Studying for the A+, Network+ or Security+ exams? Get over 2,600 pages of FREE study guides at CertiGuide.com!|
Join the PC homebuilding revolution! Read the all-new, FREE 200-page online guide: How to Build Your Own PC!
NOTE: Using robot software to mass-download the site degrades the server and is prohibited. See here for more.
Find The PC Guide helpful? Please consider a donation to The PC Guide Tip Jar. Visa/MC/Paypal accepted.
|Take a virtual vacation any time at DesktopScenes.com - view my art photos online for FREE in either Flash or HTML!|
Tired of the boss? Ever wanted to be an independent freelancer? Not sure how to get started?
The all-new Online Freelancing Guide can help. Tons of useful info, and it's free! Join the online freelancing revolution today.
SFX Form Factor
As part of the continuing trend towards smaller and smaller PCs, Intel in 1997 introduced the new microATX form factor, based upon the original ATX form factor. In 1999, Intel produced the FlexATX addendum to the microATX specification, detailing plans for an even smaller motherboard and case standard. Neither of these form factors include specifications for a power supply. Instead, Intel created the SFX power supply form factor, which they may optionally use. The "S" in "SFX" is for "small" of course! microATX and FlexATX systems can also use the ATX power supply, though since miniaturization is the key with these systems, the SFX power supply makes much more sense. You can find detailed specifications on the SFX power supply form factor at the Platform Development Support Web Site.
The SFX specification actually calls for a default configuration, and several options. The "regular" SFX power supply is nominally 100 mm wide, 125 mm deep and 63.5 mm in height. It includes a 60 mm power supply fan for cooling. An optional configuration calls for the placement of a larger fan on the top of the power supply. This fan option is 80 mm and is very often selected by manufacturers as it provides for improved system cooling. It increases the height of the supply by about 10 mm. Another option is for an extra-small power supply with dimensions of only 100 x 125 x 50, and a 40 mm power supply fan. This configuration however requires an additional fan for system cooling, because the small 40 mm fan is only sufficient to cool the power supply itself.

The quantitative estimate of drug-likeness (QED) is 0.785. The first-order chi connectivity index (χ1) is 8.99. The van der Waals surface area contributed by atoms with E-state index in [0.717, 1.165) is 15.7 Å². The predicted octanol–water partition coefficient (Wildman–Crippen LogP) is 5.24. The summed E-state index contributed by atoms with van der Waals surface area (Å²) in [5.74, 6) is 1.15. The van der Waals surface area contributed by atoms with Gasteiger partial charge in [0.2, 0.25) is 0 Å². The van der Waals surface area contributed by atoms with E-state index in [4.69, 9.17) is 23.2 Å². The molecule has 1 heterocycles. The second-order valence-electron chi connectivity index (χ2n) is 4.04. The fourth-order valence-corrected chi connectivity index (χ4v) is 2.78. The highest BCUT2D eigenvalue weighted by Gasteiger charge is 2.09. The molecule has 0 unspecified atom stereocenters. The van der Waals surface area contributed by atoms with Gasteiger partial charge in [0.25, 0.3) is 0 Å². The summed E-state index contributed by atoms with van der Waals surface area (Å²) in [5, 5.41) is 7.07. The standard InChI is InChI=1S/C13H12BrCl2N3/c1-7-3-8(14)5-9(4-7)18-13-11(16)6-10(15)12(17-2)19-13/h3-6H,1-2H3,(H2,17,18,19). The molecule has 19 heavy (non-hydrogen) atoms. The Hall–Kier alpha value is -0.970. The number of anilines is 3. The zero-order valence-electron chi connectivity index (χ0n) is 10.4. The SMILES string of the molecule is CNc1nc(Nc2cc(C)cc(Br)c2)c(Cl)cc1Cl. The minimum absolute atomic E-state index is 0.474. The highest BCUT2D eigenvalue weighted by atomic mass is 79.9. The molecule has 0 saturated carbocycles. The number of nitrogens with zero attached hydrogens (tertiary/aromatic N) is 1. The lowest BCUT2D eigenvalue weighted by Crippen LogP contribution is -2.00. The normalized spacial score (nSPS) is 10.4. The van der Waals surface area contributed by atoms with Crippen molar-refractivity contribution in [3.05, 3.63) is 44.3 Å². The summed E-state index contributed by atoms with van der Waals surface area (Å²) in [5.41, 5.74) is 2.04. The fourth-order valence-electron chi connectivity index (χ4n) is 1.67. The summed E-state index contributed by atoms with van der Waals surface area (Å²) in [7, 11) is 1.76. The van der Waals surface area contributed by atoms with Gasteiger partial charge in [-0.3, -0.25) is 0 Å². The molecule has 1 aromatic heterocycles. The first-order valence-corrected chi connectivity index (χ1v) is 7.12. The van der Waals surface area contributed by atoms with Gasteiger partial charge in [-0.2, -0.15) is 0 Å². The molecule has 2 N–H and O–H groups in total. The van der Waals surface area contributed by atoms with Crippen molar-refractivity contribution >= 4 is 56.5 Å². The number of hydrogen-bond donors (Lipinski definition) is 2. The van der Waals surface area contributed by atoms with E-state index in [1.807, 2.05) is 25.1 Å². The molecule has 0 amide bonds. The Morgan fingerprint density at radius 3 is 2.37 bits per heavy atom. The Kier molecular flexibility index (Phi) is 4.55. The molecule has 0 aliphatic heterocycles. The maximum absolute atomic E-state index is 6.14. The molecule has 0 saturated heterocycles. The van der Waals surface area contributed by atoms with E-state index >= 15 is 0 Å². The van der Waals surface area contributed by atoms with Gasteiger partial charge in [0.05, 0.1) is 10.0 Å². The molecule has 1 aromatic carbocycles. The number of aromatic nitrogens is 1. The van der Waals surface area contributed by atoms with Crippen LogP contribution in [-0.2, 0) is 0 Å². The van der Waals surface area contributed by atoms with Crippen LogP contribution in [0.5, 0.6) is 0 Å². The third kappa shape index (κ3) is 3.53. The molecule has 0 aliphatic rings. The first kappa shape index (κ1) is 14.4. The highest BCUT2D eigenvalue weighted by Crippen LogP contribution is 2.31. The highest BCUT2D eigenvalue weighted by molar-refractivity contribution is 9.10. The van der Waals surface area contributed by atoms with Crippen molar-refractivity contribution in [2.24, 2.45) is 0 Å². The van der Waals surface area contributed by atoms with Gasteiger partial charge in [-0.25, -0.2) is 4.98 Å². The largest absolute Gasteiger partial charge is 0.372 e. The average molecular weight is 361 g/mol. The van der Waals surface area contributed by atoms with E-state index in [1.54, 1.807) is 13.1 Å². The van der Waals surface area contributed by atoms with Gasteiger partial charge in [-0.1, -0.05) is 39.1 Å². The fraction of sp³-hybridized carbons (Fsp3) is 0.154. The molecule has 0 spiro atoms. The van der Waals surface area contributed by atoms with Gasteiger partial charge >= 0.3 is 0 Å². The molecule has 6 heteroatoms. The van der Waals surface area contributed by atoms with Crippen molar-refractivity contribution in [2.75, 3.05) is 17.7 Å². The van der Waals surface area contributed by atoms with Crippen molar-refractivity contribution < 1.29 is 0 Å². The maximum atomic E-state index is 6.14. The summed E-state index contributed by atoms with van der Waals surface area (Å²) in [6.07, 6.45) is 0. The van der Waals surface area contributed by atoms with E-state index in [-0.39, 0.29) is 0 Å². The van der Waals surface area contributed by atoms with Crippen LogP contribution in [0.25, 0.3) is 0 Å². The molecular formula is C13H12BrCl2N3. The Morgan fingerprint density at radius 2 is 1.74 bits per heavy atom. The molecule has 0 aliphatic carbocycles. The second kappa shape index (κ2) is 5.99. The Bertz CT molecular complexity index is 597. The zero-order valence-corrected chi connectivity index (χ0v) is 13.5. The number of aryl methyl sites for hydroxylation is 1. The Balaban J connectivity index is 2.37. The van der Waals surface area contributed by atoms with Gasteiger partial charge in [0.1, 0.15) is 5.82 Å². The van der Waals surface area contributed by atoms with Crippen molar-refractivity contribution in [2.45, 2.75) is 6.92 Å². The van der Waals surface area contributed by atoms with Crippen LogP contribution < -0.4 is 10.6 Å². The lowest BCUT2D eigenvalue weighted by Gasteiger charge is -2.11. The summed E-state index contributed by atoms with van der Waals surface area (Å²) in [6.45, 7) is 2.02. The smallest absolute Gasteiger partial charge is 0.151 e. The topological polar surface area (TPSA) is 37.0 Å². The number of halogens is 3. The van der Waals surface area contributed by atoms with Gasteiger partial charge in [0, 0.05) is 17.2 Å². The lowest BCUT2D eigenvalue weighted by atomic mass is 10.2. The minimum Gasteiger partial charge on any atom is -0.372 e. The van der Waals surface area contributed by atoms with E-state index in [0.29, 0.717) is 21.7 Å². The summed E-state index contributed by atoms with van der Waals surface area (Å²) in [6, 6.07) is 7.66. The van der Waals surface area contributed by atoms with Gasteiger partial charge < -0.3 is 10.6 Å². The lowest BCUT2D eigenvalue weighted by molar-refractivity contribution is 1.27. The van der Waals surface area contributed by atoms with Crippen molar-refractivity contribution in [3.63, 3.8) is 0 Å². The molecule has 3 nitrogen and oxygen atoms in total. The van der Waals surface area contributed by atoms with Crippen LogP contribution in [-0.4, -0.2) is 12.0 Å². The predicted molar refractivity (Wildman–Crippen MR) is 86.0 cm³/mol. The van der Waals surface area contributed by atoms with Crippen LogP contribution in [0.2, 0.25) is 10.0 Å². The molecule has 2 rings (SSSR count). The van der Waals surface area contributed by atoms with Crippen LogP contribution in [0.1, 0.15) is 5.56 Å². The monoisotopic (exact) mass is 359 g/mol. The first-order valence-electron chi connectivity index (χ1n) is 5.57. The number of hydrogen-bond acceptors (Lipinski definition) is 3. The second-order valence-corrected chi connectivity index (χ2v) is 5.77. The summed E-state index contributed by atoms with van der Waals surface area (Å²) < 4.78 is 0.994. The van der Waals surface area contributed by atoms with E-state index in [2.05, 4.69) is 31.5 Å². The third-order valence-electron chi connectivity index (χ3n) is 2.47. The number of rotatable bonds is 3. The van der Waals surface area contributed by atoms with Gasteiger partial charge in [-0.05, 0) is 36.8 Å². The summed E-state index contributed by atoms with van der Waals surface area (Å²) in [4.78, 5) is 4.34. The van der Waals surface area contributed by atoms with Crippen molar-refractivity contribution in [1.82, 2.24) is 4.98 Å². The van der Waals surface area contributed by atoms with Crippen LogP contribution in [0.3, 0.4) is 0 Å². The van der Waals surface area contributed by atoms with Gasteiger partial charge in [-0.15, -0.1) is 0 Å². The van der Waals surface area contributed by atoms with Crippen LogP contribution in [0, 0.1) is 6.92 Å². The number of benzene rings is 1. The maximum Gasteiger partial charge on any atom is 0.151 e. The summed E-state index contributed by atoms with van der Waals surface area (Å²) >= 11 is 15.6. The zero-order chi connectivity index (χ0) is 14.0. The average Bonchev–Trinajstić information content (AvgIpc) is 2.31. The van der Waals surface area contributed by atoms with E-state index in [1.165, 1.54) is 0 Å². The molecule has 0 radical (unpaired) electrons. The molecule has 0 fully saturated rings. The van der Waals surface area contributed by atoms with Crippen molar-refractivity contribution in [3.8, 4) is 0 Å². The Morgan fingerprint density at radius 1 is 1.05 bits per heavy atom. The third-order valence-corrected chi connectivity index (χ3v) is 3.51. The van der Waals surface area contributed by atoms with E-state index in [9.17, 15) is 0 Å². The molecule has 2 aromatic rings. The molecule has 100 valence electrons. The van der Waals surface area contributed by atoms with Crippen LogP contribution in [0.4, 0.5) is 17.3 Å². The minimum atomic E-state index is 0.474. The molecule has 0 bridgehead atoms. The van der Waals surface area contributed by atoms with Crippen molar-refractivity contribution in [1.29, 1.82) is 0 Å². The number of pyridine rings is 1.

In many ways the SFX form factor could be considered a "little brother" to ATX. It is mostly interchangeable with the ATX power supply. The main SFX motherboard connector is 20 pins, in the same shape and size as the ATX connector, and 19 of the pins are the same as those of ATX. The one difference here is that the SFX power supply specification does not call for providing the -5 V compatibility voltage. The reason is that -5 V is only required for ISA bus compatibility, and since Intel wants to move new systems away from ISA (to PCI and AGP only) it intentionally left -5 V off the specification (presumably to save on the cost of the power supply). Systems that need -5 V and want to use the SFX power supply must generate it on the motherboard. The SFX power supply specification calls for the power supply fan to be internally thermally speed-controlled, but an additional "Fan On/Off" signal is included on the SFX optional motherboard connector. Another issue with ATX exchangeability is that an SFX power supply equipped only with the standard 60 mm fan may have considerable trouble cooling a large ATX system case.
The specified output rating of the SFX power supply is 90 W. This is sufficient to run rather small systems with low-powered CPUs and few peripherals, but makes things a bit tight and leaves little room for expansion. Fortunately, some manufacturers are producing SFX power supplies with much higher output ratings.
Next: WTX Form Factor